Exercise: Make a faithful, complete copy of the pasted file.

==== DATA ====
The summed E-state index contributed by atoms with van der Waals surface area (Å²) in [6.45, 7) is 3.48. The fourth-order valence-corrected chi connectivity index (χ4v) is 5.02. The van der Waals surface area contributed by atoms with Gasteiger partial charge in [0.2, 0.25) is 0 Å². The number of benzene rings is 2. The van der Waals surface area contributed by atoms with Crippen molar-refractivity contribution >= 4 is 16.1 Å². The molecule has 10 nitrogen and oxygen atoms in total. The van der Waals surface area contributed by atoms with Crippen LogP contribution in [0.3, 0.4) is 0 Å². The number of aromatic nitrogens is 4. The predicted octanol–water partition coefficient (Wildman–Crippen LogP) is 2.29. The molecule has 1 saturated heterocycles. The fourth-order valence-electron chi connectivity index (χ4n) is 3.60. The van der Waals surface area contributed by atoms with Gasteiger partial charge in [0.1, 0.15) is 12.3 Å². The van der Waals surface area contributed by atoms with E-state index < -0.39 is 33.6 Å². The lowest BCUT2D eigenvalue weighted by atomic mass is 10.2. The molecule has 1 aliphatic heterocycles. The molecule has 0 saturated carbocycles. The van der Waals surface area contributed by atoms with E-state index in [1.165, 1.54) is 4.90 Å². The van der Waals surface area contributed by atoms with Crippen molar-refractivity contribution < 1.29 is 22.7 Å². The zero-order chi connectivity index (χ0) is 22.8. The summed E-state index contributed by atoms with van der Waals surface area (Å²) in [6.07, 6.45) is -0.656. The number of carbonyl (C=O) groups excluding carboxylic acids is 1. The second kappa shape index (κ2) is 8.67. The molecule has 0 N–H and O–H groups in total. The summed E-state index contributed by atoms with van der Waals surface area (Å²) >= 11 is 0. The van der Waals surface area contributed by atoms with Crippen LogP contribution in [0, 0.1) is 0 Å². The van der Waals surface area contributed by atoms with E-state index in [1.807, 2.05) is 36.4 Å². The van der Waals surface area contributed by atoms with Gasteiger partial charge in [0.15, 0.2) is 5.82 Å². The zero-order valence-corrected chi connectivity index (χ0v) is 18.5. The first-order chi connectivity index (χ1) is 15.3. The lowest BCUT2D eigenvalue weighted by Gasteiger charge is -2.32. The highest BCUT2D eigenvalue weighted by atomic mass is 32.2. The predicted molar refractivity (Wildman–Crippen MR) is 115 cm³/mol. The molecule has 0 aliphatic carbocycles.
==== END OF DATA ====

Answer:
The summed E-state index contributed by atoms with van der Waals surface area (Å²) in [6.45, 7) is 3.48. The fourth-order valence-corrected chi connectivity index (χ4v) is 5.02. The van der Waals surface area contributed by atoms with Gasteiger partial charge in [0.2, 0.25) is 0 Å². The number of benzene rings is 2. The van der Waals surface area contributed by atoms with Crippen molar-refractivity contribution >= 4 is 16.1 Å². The molecule has 10 nitrogen and oxygen atoms in total. The van der Waals surface area contributed by atoms with Crippen LogP contribution in [0.3, 0.4) is 0 Å². The number of aromatic nitrogens is 4. The predicted octanol–water partition coefficient (Wildman–Crippen LogP) is 2.29. The molecule has 1 saturated heterocycles. The fourth-order valence-electron chi connectivity index (χ4n) is 3.60. The van der Waals surface area contributed by atoms with Gasteiger partial charge in [0.1, 0.15) is 12.3 Å². The van der Waals surface area contributed by atoms with E-state index < -0.39 is 33.6 Å². The lowest BCUT2D eigenvalue weighted by atomic mass is 10.2. The molecule has 1 aliphatic heterocycles. The molecule has 0 saturated carbocycles. The van der Waals surface area contributed by atoms with E-state index in [1.165, 1.54) is 4.90 Å². The van der Waals surface area contributed by atoms with Crippen molar-refractivity contribution < 1.29 is 22.7 Å². The zero-order chi connectivity index (χ0) is 22.8. The summed E-state index contributed by atoms with van der Waals surface area (Å²) in [6.07, 6.45) is -0.656. The number of carbonyl (C=O) groups excluding carboxylic acids is 1. The second kappa shape index (κ2) is 8.67. The molecule has 0 N–H and O–H groups in total. The summed E-state index contributed by atoms with van der Waals surface area (Å²) >= 11 is 0. The van der Waals surface area contributed by atoms with Crippen LogP contribution in [0, 0.1) is 0 Å². The van der Waals surface area contributed by atoms with E-state index in [1.807, 2.05) is 36.4 Å². The van der Waals surface area contributed by atoms with Gasteiger partial charge in [0.15, 0.2) is 5.82 Å². The zero-order valence-corrected chi connectivity index (χ0v) is 18.5. The first-order chi connectivity index (χ1) is 15.3. The lowest BCUT2D eigenvalue weighted by Gasteiger charge is -2.32. The highest BCUT2D eigenvalue weighted by atomic mass is 32.2. The predicted molar refractivity (Wildman–Crippen MR) is 115 cm³/mol. The molecule has 0 aliphatic carbocycles.